Game engine for Minecraft-like games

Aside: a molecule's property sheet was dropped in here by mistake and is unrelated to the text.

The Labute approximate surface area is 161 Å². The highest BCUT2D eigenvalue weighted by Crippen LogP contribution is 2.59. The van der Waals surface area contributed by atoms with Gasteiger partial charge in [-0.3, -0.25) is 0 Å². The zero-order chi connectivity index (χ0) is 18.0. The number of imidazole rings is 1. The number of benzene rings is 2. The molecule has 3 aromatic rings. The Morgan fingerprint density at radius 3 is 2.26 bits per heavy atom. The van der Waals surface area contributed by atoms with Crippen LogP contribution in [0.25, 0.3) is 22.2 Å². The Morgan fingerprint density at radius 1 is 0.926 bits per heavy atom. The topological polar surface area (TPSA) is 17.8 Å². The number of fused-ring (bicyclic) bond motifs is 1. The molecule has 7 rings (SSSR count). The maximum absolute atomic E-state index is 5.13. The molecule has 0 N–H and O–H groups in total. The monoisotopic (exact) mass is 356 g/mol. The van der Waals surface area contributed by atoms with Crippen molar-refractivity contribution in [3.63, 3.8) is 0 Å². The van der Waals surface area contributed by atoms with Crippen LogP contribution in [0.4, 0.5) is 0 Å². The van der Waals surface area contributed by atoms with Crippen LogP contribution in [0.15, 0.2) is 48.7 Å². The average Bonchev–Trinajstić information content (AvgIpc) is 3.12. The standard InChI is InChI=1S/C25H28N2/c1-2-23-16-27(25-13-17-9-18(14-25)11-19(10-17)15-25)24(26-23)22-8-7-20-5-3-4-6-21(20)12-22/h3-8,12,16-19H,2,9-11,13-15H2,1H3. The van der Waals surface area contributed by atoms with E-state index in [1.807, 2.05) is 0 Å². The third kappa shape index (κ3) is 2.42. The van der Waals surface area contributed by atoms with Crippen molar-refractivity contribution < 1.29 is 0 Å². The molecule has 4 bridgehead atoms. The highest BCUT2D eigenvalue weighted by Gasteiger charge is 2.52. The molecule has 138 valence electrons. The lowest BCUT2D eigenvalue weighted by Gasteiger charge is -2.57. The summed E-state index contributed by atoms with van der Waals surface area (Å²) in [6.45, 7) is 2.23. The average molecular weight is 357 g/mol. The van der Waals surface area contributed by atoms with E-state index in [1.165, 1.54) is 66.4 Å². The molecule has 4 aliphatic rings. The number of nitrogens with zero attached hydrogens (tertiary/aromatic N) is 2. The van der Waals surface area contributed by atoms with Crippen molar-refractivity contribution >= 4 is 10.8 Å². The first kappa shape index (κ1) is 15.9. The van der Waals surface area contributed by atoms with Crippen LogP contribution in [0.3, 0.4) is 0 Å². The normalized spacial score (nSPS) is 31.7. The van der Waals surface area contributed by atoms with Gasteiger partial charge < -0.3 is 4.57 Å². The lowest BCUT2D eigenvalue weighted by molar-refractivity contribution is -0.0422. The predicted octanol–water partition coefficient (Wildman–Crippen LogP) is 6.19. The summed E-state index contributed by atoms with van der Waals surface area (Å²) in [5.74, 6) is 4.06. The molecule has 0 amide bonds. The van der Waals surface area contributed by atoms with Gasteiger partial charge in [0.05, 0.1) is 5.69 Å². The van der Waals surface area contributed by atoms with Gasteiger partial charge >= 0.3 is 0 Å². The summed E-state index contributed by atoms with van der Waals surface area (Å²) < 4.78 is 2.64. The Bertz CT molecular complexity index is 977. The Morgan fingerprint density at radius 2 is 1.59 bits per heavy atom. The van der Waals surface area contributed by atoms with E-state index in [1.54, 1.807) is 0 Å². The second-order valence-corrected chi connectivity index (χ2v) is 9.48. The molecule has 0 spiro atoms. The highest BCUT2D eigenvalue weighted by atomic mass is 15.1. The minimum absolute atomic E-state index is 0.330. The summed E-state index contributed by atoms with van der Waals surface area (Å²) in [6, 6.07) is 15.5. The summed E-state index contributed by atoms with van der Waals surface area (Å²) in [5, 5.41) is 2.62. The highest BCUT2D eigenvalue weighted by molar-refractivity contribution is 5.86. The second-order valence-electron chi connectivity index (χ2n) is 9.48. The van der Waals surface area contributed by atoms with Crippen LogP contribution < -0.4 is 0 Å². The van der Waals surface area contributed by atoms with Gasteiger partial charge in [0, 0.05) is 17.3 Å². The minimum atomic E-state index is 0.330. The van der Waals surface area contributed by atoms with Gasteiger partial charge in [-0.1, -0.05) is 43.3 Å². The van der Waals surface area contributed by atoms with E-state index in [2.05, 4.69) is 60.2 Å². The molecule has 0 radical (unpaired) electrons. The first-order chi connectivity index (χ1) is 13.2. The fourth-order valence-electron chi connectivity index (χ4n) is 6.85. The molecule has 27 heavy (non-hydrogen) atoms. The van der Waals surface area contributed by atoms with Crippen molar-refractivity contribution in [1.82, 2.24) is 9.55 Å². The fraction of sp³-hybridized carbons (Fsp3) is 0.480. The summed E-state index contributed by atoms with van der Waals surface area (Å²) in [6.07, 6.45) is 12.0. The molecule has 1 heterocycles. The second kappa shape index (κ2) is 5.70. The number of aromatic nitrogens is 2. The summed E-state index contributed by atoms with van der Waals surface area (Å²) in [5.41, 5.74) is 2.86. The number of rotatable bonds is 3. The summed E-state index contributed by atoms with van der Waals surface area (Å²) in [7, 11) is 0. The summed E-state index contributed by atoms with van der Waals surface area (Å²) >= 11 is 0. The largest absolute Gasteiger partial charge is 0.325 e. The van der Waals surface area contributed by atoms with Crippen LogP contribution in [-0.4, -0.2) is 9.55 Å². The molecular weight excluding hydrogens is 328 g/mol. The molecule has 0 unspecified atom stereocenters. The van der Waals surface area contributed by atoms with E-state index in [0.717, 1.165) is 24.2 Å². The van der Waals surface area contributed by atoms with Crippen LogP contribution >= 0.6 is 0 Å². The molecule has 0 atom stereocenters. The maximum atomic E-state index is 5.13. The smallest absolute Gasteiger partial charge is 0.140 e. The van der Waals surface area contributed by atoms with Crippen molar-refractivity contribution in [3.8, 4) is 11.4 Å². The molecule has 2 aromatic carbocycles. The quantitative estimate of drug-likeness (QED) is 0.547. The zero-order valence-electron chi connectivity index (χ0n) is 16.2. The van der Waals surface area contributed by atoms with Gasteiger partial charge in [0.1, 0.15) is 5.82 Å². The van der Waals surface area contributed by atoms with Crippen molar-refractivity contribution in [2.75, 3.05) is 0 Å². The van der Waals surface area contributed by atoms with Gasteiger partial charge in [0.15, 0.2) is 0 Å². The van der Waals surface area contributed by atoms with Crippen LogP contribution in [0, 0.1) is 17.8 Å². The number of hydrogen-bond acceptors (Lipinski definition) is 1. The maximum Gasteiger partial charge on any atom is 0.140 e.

The theme of this Bachelor thesis is generating and rendering Minecraft-like game environments. Minecraft-like games are specific by seemingly endless procedurally generated volumetric worlds, where a player can freely move and modify any part as pleased. The primary goal of the thesis is to measure the impact of the application of different occlusion culling methods, such as a visibility graph used in Minecraft and hierarchical ZBuffer, and scene hierarchies, as an octree and a uniform grid, on the rendering performance. Within the thesis, a design of a simple framework allowing the generation and rendering of such worlds is presented. Based on the designed framework, an application was created in the Unity game engine, enabling the generation and rendering of five different environments. In the application, the impact of the above-mentioned methods on the rendering performance was measured.

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